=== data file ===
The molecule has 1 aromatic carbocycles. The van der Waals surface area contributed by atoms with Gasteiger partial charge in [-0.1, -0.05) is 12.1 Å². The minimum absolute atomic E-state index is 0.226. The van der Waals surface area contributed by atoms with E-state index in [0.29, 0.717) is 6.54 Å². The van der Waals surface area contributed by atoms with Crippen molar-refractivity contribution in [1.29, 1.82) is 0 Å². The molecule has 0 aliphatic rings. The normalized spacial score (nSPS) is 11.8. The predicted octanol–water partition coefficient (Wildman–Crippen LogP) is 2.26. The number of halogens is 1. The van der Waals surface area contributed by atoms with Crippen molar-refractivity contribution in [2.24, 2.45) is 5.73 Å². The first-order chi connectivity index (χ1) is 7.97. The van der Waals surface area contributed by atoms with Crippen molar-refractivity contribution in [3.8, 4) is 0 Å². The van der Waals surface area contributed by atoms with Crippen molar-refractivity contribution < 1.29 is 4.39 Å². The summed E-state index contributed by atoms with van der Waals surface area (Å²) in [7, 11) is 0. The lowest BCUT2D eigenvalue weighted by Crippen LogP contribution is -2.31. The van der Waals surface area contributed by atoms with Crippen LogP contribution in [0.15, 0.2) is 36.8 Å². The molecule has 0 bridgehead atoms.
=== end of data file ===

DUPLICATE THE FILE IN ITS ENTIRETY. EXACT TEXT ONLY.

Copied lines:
The molecule has 1 aromatic carbocycles. The van der Waals surface area contributed by atoms with Gasteiger partial charge in [-0.1, -0.05) is 12.1 Å². The minimum absolute atomic E-state index is 0.226. The van der Waals surface area contributed by atoms with E-state index in [0.29, 0.717) is 6.54 Å². The van der Waals surface area contributed by atoms with Crippen molar-refractivity contribution in [1.29, 1.82) is 0 Å². The molecule has 0 aliphatic rings. The normalized spacial score (nSPS) is 11.8. The predicted octanol–water partition coefficient (Wildman–Crippen LogP) is 2.26. The number of halogens is 1. The van der Waals surface area contributed by atoms with Crippen molar-refractivity contribution in [2.24, 2.45) is 5.73 Å². The first-order chi connectivity index (χ1) is 7.97. The van der Waals surface area contributed by atoms with Crippen molar-refractivity contribution in [3.8, 4) is 0 Å². The van der Waals surface area contributed by atoms with Crippen molar-refractivity contribution < 1.29 is 4.39 Å². The summed E-state index contributed by atoms with van der Waals surface area (Å²) in [7, 11) is 0. The lowest BCUT2D eigenvalue weighted by Crippen LogP contribution is -2.31. The van der Waals surface area contributed by atoms with Crippen LogP contribution in [0.15, 0.2) is 36.8 Å². The molecule has 0 bridgehead atoms.